How Completing a Construction Project is Like Waiting on McDonald's Fries

Sometimes completing a construction project is like waiting on fries at McDonald's.

I’ve written before about the importance of the beginning of the project. I explained why I believe it is important to start with an Architect. Look it up. It’s good.

Ending a project strong is a little more difficult to discuss because there is so much "water under the bridge" at that point. Even the best projects have their issues. It may have cost more, taken longer, looked different than you expected – or – heaven forbid, all three. Even if it has been the smoothest, most enjoyable process, it is easy to screw up the finish.

The mistake I see most often:

Homeowners are in such a rush to get in the house, they take occupancy before the final work is complete.

You go on your final walk through with with your builder for final punch list creation. You come up with a punch list of 20 items. Seems like a lot, but everything is relatively minor and the substantial completion, final occupancy inspection has passed.

Owner: So, when can we move in?

Builder: I have to get three different subs in here to finish up this list. Give me three weeks just to be safe.

Owner: But we are in a cramped apartment and really want to get in here. Can we just move in early?

Builder: Sure. Our contract requires that you make the final payment prior to taking occupancy.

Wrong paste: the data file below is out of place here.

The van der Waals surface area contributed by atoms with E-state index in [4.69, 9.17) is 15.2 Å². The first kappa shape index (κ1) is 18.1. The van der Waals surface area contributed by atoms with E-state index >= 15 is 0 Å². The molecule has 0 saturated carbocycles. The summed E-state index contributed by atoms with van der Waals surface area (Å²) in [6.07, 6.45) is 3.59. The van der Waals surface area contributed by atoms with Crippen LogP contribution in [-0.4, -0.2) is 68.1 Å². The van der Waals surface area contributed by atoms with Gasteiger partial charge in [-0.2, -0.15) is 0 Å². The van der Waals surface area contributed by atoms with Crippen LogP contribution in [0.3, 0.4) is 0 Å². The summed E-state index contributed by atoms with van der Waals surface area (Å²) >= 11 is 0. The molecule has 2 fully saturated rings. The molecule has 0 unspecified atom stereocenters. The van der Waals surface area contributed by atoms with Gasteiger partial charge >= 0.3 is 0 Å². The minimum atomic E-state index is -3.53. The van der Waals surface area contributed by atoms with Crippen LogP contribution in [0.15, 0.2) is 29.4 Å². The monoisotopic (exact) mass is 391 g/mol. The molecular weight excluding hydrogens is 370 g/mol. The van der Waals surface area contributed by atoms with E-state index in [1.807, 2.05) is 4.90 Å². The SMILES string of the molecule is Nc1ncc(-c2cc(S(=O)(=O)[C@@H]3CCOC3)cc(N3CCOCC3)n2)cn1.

Owner: (Warning bells, warning bells.) Ok. That’s fine. (sinking feeling or oblivious…I’ve seen both)

I counsel that to start a project strong you must have control. Control of the drawings, control of the bidding process, etc. Well, surprise, surprise…to complete a project strong you must maintain control. You see, your money is your control at this point. When you make that final payment you are handing over your last bit of control.

Most contracts will require that payment in full is required prior to occupancy. I support this clause on behalf of the builders. Sure, you can move in after final inspection clears for substantial completion, however, you have to make the final payment prior to moving in. That’s the catch.

I believe in the builders I work with. I believe that most people have good intentions. However, we live in the real world and humans work for a prize. When you take away the incentive of finishing up for the final payment things invariably slow way down.

The second problem that is created is that you are IN THE WAY! Now you are moving in. Your kids have homework, you have friends over, you have your moving crap EVERYWHERE! The builder will do his best to accommodate you, but it is very hard and nobody is happy because he can’t get in and you can’t be done.

So, the McDonalds french fries…

You’re starving, you've been on the road a long time – with kids. The vacation was good. Not everything went as planned. It cost more than you budgeted and there was that flat tire that threw everything out of whack. You see the Golden Arches (move in day, get it?). All you want are those hot, crunchy, perfectly salted fries.

There aren’t enough in the hopper so they start a new batch. You want those fries so badly that, out of character, you stand at the stainless steel counter and tap your keys looking annoyed. Fry guy stops the fries because they have reached “substantial completion” and, frankly, he’s sick of you looking at him. You grab the keys – I mean the bag – and head for the highway. You reach into the bag and the fries are limp, soggy and they forgot the freakin’ salt!

Just wait the extra minute for the fries. And say Thank You!

- Sheri

Lisa Saldivar